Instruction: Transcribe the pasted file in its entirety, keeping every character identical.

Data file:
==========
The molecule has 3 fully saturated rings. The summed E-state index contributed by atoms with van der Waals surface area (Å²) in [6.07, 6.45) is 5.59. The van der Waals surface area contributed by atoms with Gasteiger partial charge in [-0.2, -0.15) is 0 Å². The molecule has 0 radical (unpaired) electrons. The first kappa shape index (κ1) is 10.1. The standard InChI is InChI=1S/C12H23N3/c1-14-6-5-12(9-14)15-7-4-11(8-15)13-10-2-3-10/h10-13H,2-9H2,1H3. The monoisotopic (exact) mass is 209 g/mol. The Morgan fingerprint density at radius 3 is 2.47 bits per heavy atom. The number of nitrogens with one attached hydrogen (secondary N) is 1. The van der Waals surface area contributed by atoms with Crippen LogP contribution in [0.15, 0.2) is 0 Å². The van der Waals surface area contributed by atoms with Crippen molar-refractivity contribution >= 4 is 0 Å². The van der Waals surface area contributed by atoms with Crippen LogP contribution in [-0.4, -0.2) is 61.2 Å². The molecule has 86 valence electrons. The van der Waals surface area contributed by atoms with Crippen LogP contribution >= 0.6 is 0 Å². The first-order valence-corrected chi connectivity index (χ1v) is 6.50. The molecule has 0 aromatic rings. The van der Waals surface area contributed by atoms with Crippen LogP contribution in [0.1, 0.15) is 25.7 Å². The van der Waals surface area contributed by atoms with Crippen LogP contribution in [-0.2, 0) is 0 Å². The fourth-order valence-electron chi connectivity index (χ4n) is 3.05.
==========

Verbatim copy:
The molecule has 3 fully saturated rings. The summed E-state index contributed by atoms with van der Waals surface area (Å²) in [6.07, 6.45) is 5.59. The van der Waals surface area contributed by atoms with Gasteiger partial charge in [-0.2, -0.15) is 0 Å². The molecule has 0 radical (unpaired) electrons. The first kappa shape index (κ1) is 10.1. The standard InChI is InChI=1S/C12H23N3/c1-14-6-5-12(9-14)15-7-4-11(8-15)13-10-2-3-10/h10-13H,2-9H2,1H3. The monoisotopic (exact) mass is 209 g/mol. The Morgan fingerprint density at radius 3 is 2.47 bits per heavy atom. The number of nitrogens with one attached hydrogen (secondary N) is 1. The van der Waals surface area contributed by atoms with Crippen LogP contribution in [0.15, 0.2) is 0 Å². The van der Waals surface area contributed by atoms with Crippen molar-refractivity contribution >= 4 is 0 Å². The van der Waals surface area contributed by atoms with Crippen LogP contribution in [-0.4, -0.2) is 61.2 Å². The molecule has 86 valence electrons. The van der Waals surface area contributed by atoms with Crippen LogP contribution >= 0.6 is 0 Å². The first-order valence-corrected chi connectivity index (χ1v) is 6.50. The molecule has 0 aromatic rings. The van der Waals surface area contributed by atoms with Crippen LogP contribution in [0.1, 0.15) is 25.7 Å². The van der Waals surface area contributed by atoms with Crippen LogP contribution in [-0.2, 0) is 0 Å². The fourth-order valence-electron chi connectivity index (χ4n) is 3.05.